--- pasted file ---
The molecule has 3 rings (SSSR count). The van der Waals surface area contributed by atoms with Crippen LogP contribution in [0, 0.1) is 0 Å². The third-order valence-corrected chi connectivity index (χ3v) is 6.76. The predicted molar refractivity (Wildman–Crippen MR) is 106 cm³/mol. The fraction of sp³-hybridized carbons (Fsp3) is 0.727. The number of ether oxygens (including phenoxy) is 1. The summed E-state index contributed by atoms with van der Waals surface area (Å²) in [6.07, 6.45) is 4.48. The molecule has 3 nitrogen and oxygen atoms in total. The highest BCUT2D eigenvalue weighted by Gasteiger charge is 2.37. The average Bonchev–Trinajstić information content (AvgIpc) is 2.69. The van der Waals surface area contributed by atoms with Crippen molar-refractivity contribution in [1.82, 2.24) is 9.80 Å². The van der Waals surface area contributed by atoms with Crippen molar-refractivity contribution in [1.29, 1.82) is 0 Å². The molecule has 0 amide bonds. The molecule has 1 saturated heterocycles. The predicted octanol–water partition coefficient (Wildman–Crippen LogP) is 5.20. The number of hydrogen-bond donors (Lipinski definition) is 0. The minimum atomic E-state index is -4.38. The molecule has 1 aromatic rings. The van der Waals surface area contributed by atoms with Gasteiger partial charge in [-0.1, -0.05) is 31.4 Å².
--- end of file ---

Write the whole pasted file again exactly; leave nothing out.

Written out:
The molecule has 3 rings (SSSR count). The van der Waals surface area contributed by atoms with Crippen LogP contribution in [0, 0.1) is 0 Å². The third-order valence-corrected chi connectivity index (χ3v) is 6.76. The predicted molar refractivity (Wildman–Crippen MR) is 106 cm³/mol. The fraction of sp³-hybridized carbons (Fsp3) is 0.727. The number of ether oxygens (including phenoxy) is 1. The summed E-state index contributed by atoms with van der Waals surface area (Å²) in [6.07, 6.45) is 4.48. The molecule has 3 nitrogen and oxygen atoms in total. The highest BCUT2D eigenvalue weighted by Gasteiger charge is 2.37. The average Bonchev–Trinajstić information content (AvgIpc) is 2.69. The van der Waals surface area contributed by atoms with Crippen molar-refractivity contribution in [1.82, 2.24) is 9.80 Å². The van der Waals surface area contributed by atoms with Crippen molar-refractivity contribution in [1.29, 1.82) is 0 Å². The molecule has 0 amide bonds. The molecule has 1 saturated heterocycles. The predicted octanol–water partition coefficient (Wildman–Crippen LogP) is 5.20. The number of hydrogen-bond donors (Lipinski definition) is 0. The minimum atomic E-state index is -4.38. The molecule has 1 aromatic rings. The van der Waals surface area contributed by atoms with Gasteiger partial charge in [-0.1, -0.05) is 31.4 Å².